Tying the popliteal artery

You may need to expose a patient's popliteal artery in wounds of his popliteal fossa. This is difficult. Although the popliteal fossa looks easy in diagrams, in reality all its contents are cramped together. Nerves, arteries, and veins all look much the same until you dissect them out carefully. Unless you have previously exsanguinated the patient's leg with an Esmarch bandage, blood will flood up everywhere, and you can easily injure his common peroneal nerve.

The popliteal artery begins as the continuation of the femoral artery, at the opening in adductor magnus. It then runs downwards in the popliteal fossa until it reaches the lower border of the popliteus muscle, where it divides to form the anterior and posterior tibial arteries, and the peroneal artery. The popliteal vein lies medial to the lower end of the popliteal artery and crosses it posteriorly to lie posterolateral to its upper part. The medial popliteal nerve crosses the popliteal artery and vein posteriorly from the lateral side above, to the medial side below. The lateral popliteal nerve lies more superficially in the lateral part of the fossa.

TYING THE POPLITEAL ARTERY Lay the patient prone. If he is having a general anaesthetic he must be given a relaxant and intubated, and his respiration controlled. Exsanguinate his leg with an Esmarch bandage and apply a tourniquet.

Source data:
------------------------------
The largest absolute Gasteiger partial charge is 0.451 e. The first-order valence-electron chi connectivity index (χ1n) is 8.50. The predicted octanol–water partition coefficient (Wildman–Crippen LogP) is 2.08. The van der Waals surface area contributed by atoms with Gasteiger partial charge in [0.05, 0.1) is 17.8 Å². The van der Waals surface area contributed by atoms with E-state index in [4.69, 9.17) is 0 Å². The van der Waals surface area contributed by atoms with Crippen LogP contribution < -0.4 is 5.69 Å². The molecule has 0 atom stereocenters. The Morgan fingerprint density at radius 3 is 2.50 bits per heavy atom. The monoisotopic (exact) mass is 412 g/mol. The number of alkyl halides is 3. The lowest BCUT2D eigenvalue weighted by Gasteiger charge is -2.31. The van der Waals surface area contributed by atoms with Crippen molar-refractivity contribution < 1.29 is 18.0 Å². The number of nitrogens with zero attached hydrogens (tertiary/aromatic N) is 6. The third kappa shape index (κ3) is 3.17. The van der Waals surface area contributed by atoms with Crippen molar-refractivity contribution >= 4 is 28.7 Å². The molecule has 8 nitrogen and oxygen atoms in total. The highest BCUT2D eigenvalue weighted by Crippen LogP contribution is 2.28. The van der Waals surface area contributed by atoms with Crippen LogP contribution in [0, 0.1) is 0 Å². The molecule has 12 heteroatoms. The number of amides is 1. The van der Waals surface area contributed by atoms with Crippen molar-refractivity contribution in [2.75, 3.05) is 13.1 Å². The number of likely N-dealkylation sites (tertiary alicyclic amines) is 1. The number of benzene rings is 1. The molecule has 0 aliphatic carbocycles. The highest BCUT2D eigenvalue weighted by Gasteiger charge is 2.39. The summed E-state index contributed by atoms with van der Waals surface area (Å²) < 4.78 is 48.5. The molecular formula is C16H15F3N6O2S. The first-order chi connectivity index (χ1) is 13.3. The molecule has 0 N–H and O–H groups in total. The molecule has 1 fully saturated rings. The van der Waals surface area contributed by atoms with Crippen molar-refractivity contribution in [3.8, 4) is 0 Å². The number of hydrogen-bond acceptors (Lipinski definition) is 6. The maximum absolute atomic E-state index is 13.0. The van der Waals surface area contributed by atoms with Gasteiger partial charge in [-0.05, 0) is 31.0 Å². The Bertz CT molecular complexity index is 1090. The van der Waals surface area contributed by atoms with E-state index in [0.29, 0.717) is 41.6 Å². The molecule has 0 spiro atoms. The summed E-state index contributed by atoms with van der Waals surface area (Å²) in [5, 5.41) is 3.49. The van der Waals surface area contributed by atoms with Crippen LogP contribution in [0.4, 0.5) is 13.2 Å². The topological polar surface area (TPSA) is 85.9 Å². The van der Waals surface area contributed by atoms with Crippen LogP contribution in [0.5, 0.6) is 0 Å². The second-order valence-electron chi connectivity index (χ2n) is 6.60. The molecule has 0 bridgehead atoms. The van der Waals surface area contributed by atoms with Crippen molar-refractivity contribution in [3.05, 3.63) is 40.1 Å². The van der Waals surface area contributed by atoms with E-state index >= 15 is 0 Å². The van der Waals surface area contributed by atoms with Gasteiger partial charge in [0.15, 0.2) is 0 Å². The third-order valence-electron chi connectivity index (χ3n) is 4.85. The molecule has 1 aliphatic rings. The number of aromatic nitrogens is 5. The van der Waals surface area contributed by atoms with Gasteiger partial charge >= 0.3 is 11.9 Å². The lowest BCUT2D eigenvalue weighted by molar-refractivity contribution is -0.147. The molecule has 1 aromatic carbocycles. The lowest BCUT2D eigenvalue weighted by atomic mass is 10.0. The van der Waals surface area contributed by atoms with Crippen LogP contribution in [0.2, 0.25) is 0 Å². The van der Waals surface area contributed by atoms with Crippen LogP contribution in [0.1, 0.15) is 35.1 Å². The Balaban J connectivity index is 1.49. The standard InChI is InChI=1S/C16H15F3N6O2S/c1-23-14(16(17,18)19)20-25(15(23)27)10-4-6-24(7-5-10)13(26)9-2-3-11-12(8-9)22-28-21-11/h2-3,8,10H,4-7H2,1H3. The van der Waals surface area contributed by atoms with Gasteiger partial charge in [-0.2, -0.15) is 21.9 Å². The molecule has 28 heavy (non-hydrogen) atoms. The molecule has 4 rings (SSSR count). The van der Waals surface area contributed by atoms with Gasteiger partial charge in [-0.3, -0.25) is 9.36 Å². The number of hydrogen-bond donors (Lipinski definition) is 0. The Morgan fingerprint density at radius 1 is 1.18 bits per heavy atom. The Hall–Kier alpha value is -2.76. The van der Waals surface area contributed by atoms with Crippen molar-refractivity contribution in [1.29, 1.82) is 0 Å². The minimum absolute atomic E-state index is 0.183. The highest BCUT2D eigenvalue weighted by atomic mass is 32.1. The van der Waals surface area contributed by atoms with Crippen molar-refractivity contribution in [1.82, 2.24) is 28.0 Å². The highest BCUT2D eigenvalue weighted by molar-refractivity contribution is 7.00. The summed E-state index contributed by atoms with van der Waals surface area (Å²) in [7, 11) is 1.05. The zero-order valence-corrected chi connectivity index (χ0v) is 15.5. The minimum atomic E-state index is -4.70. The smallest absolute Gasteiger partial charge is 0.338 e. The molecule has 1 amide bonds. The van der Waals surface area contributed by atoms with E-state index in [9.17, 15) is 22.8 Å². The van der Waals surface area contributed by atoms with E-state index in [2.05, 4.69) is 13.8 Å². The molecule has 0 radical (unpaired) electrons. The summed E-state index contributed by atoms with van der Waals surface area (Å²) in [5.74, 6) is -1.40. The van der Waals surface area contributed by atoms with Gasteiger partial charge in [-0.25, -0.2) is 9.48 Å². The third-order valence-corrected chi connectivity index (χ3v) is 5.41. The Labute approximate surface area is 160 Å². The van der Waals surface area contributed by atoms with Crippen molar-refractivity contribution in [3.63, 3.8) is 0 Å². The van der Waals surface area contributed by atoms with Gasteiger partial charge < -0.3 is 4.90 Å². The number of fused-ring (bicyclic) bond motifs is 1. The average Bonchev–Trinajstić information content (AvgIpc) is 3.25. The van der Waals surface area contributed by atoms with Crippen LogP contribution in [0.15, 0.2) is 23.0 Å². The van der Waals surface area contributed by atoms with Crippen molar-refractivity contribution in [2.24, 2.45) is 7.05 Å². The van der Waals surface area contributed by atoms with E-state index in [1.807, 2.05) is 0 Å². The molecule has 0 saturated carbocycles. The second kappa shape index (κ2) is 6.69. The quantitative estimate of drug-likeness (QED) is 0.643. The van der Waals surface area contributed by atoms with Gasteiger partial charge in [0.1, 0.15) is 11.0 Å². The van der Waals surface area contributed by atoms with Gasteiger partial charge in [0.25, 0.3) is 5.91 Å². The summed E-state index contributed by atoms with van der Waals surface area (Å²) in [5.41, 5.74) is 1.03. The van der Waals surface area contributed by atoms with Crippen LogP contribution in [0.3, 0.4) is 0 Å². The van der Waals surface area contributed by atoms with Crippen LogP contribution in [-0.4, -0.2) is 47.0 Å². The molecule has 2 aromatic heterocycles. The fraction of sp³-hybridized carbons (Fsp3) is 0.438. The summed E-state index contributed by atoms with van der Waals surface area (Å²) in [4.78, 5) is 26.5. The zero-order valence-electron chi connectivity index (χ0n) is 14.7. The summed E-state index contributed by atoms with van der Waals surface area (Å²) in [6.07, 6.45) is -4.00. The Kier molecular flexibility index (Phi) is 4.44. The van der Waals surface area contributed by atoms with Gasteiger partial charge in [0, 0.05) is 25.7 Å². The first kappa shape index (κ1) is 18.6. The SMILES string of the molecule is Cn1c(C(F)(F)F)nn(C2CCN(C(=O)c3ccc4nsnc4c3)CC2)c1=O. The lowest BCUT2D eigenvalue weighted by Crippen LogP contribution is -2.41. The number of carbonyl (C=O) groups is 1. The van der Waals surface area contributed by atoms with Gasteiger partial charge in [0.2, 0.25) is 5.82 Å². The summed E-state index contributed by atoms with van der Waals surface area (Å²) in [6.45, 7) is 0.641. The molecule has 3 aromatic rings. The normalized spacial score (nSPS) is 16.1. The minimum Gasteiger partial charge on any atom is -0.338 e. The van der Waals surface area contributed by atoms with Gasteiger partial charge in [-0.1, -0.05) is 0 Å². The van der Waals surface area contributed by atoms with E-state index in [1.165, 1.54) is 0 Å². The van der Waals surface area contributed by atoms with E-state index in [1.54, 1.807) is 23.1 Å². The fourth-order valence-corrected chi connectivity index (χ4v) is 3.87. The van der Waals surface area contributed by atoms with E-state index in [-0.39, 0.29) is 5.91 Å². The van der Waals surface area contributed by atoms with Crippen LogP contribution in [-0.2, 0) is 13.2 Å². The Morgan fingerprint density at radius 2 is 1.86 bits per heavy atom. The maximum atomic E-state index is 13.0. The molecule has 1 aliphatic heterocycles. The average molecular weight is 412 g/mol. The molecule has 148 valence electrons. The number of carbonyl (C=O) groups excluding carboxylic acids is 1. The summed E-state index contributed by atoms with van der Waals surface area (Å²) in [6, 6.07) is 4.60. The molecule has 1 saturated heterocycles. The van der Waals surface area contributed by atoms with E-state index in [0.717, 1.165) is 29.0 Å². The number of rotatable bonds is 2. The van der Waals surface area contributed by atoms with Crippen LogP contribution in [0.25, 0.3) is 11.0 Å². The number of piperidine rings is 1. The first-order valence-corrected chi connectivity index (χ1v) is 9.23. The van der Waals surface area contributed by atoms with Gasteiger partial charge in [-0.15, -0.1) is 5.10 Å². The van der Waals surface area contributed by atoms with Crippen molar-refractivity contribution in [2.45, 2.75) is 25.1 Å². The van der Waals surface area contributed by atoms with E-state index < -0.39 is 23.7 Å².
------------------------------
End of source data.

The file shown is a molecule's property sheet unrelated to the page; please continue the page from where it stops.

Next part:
Make a 15 cm ''lazy S' incision over the centre of his popliteal fossa, with the distal end on the medial side, so as to avoid his superficially placed lateral popliteal nerve. Carefully cut through his superficial fascia. Find his sural nerve and hold it aside. Now incise the fascial roof of his popliteal fossa vertically, and retract his hamstring muscles and the two heads of gastrocnemius.

CAUTION ! Before you tie his popliteal artery, carefully separate it from the vein and nerves which accompany it.

If necessary, you can carry the incision downwards to expose the lower part of his popliteal artery and the origin of his two tibial arteries. Divide the fibrous arch which crosses these vessels and the fibres of his soleus muscle which arise from it.

The popliteal artery has few collateral branches, so preserve as much of its length as you can by by tying it close to the lesion. Pass an aneurysm needle round it, tie it with zero silk or linen, and don't divide it.